Lou Di Gregorio defends tramway sackings
Australian union continues to attack the SEP
29 July 2004
When the Socialist Equality Party issued leaflets denouncing the Rail Tram Bus Industry Union (RTBIU) in the Australian state of Victoria for collaborating in the sacking of 100 tram workers earlier this year, the union leadership accused the SEP of lying.
The SEP leaflet had pointed to the union’s role in assisting the Victorian Labor government in its $2.3 billion reprivatisation of the state’s rail and tram networks. The former owner National Express had abandoned the operation in December 2003, and for a year the RTBIU leadership had worked closely with the government to create conditions to attract a new owner.
Now the RTBIU State Secretary Lou Di Gregorio has made a further effort to discredit the SEP. But his Secretary’s Newsletter issued earlier this month only serves to confirm that the union did in fact collaborate with the sackings—with the aim of cutting costs and boosting profits for the new owner, Yarra Trams.
Di Gregorio writes: “This union did not sell out. We did what we said we would do all along. This union looked after its members. No one was sacked.” (Emphasis added.)
Really? Tell that to all those tram workers who were thrown out of their jobs in March and who have since been forced to undertake a painful search for new employment. “No one was sacked,” says Di Gregorio. They were just “not picked up” when Yarra Trams took over.
Such phrases are all too familiar nowadays. Union bureaucrats have become adept at employing them over the last 15 years to cover up their dirty role in the destruction of tens of thousands of jobs. Like their brothers and sisters in the tramways, workers in mining, steel, manufacturing, stevedoring and a host of other industries, were not sacked either. They were simply “not picked up” or “just let go”, or their jobs were “restructured” or “downsized” or deemed “surplus to requirements”.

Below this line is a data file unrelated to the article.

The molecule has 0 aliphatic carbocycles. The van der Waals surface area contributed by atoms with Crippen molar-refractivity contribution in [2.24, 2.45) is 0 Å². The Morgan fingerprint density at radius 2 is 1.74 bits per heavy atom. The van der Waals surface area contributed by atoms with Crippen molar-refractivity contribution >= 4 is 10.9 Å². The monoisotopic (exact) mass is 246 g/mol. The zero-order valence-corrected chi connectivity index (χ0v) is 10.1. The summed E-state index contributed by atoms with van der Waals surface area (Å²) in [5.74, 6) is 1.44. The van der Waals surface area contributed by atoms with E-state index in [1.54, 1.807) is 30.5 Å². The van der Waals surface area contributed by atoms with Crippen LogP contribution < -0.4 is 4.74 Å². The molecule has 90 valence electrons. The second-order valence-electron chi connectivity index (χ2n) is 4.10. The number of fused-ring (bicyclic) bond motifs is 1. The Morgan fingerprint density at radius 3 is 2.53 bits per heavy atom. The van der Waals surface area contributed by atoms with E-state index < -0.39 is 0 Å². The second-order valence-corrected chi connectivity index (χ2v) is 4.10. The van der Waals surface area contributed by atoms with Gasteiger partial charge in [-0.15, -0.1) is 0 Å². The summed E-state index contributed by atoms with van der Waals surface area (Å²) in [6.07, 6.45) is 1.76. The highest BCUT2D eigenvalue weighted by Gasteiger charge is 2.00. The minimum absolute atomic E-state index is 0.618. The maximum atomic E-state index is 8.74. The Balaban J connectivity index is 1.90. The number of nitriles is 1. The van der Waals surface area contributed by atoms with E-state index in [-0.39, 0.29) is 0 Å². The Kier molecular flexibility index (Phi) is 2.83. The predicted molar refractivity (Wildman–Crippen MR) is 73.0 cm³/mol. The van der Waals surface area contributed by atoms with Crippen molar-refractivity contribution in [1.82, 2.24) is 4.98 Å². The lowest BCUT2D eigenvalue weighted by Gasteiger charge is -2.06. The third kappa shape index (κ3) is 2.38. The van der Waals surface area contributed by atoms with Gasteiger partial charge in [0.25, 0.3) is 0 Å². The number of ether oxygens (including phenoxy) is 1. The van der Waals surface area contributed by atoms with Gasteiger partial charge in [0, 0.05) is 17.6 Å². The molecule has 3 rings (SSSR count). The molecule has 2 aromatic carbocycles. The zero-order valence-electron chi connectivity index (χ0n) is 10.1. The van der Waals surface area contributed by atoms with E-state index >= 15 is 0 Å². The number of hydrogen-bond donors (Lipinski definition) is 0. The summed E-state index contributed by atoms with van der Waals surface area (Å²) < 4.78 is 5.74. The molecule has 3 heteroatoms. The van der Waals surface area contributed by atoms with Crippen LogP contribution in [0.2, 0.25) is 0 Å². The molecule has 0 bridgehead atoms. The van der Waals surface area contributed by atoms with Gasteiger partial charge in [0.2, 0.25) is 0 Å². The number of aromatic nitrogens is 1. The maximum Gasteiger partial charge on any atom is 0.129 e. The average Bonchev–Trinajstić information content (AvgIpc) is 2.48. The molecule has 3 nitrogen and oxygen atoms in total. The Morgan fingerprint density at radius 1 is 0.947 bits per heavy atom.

The unions have even developed a specific terminology to obfuscate their collaboration with factory and plant closures. Their officials, workers have been told, are merely working to ensure the closure is “orderly.” In reality, the officials work to suppress opposition so the workers can be pushed out the door with the least amount of fuss. This is sometimes achieved with the aid of so-called “voluntary” redundancy packages.
Di Gregorio admits: “Of the 61 people that were not picked up by Yarra trams, 25 took a voluntary (redundancy) package, 20 were not financial members of our Union, and 3 people had resigned from our Union. The remaining 13 people were not picked up by Yarra Trams for reasons best known to them and Yarra Trams”. He rounds off by saying that the union “will always support financial members”.
While the figures quoted do not account for all the workers sacked in March, Di Gregorio’s statement confirms that the union did not lift a finger to defend any of the jobs.
Dodging the fact that union members were also left to their fate, Di Gregorio goes on to claim that the union refused to help non-union workers because they “bludge” on their workmates. In other words, they supposedly gain from union-negotiated agreements, but contribute nothing to the unions in return.
This amounts to a searing indictment of the union itself. After all, why have so many thousands of workers either left the unions or refused to join them in the first place? Because they see no reason to be members of organisations that do nothing to defend or support them. Too many times officials have postured as their members’ best friend, only to betray and side with the bosses. These experiences have had their impact. To the extent that any workers remain in the unions, it is largely because they can see no viable alternative.
This is certainly the case in the tramways. In our statement of May 27, “Critical lessons from the tramway sackings in Melbourne”, the SEP revealed how, time after time, the tramways union had betrayed its members. For nearly a decade and a half, the union assisted both Labor and Liberal administrations to destroy thousands of public transport jobs, impose one-man operations on trams and enforce increased workloads. It then played the pivotal role in driving through the privatisation of the entire state public transport system.
During the same period, working conditions were systematically traded off in a series of union-brokered enterprise work agreements. Rather than non-union workers benefiting from union-negotiated agreements, the reality is that they, along with union workers, now work under ever-deteriorating conditions. Even the latest two percent pay increase—a pittance heralded by Di Gregorio as some kind of major gain—has been conditional on tram workers accepting roster changes that result in a 41.15-hour workweek. It is worthwhile recalling that the 40-hour week was won by tram workers in 1947.